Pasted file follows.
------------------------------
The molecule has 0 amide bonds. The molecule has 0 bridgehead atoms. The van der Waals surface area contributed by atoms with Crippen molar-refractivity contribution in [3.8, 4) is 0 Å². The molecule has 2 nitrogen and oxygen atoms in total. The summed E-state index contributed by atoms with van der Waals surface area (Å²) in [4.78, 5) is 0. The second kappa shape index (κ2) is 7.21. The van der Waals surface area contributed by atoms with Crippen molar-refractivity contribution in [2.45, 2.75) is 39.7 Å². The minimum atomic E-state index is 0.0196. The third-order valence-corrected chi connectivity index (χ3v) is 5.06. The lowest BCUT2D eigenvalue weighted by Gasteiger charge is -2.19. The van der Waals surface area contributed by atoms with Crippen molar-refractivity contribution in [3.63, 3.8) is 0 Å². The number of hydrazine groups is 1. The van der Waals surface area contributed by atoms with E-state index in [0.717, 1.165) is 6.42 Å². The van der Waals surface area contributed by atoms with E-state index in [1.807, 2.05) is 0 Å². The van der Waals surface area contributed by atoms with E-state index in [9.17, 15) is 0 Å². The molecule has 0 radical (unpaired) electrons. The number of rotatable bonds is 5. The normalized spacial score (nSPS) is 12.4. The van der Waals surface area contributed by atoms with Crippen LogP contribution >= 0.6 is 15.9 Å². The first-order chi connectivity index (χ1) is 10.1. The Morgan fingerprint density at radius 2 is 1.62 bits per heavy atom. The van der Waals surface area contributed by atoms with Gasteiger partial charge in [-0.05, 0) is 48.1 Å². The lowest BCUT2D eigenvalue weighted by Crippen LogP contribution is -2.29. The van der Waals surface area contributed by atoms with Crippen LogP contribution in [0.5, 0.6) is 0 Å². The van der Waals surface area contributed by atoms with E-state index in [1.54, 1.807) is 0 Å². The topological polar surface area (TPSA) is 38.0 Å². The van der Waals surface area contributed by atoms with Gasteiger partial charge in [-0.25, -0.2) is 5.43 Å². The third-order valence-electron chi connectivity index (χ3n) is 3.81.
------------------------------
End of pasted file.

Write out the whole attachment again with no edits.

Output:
The molecule has 0 amide bonds. The molecule has 0 bridgehead atoms. The van der Waals surface area contributed by atoms with Crippen molar-refractivity contribution in [3.8, 4) is 0 Å². The molecule has 2 nitrogen and oxygen atoms in total. The summed E-state index contributed by atoms with van der Waals surface area (Å²) in [4.78, 5) is 0. The second kappa shape index (κ2) is 7.21. The van der Waals surface area contributed by atoms with Crippen molar-refractivity contribution in [2.45, 2.75) is 39.7 Å². The minimum atomic E-state index is 0.0196. The third-order valence-corrected chi connectivity index (χ3v) is 5.06. The lowest BCUT2D eigenvalue weighted by Gasteiger charge is -2.19. The van der Waals surface area contributed by atoms with Crippen molar-refractivity contribution in [3.63, 3.8) is 0 Å². The number of hydrazine groups is 1. The van der Waals surface area contributed by atoms with E-state index in [0.717, 1.165) is 6.42 Å². The van der Waals surface area contributed by atoms with E-state index in [1.807, 2.05) is 0 Å². The van der Waals surface area contributed by atoms with E-state index in [9.17, 15) is 0 Å². The molecule has 0 radical (unpaired) electrons. The number of rotatable bonds is 5. The normalized spacial score (nSPS) is 12.4. The van der Waals surface area contributed by atoms with Crippen LogP contribution >= 0.6 is 15.9 Å². The first-order chi connectivity index (χ1) is 10.1. The Morgan fingerprint density at radius 2 is 1.62 bits per heavy atom. The van der Waals surface area contributed by atoms with Gasteiger partial charge in [-0.05, 0) is 48.1 Å². The lowest BCUT2D eigenvalue weighted by Crippen LogP contribution is -2.29. The van der Waals surface area contributed by atoms with Crippen LogP contribution in [0.5, 0.6) is 0 Å². The van der Waals surface area contributed by atoms with E-state index in [1.54, 1.807) is 0 Å². The topological polar surface area (TPSA) is 38.0 Å². The van der Waals surface area contributed by atoms with Gasteiger partial charge in [-0.25, -0.2) is 5.43 Å². The third-order valence-electron chi connectivity index (χ3n) is 3.81.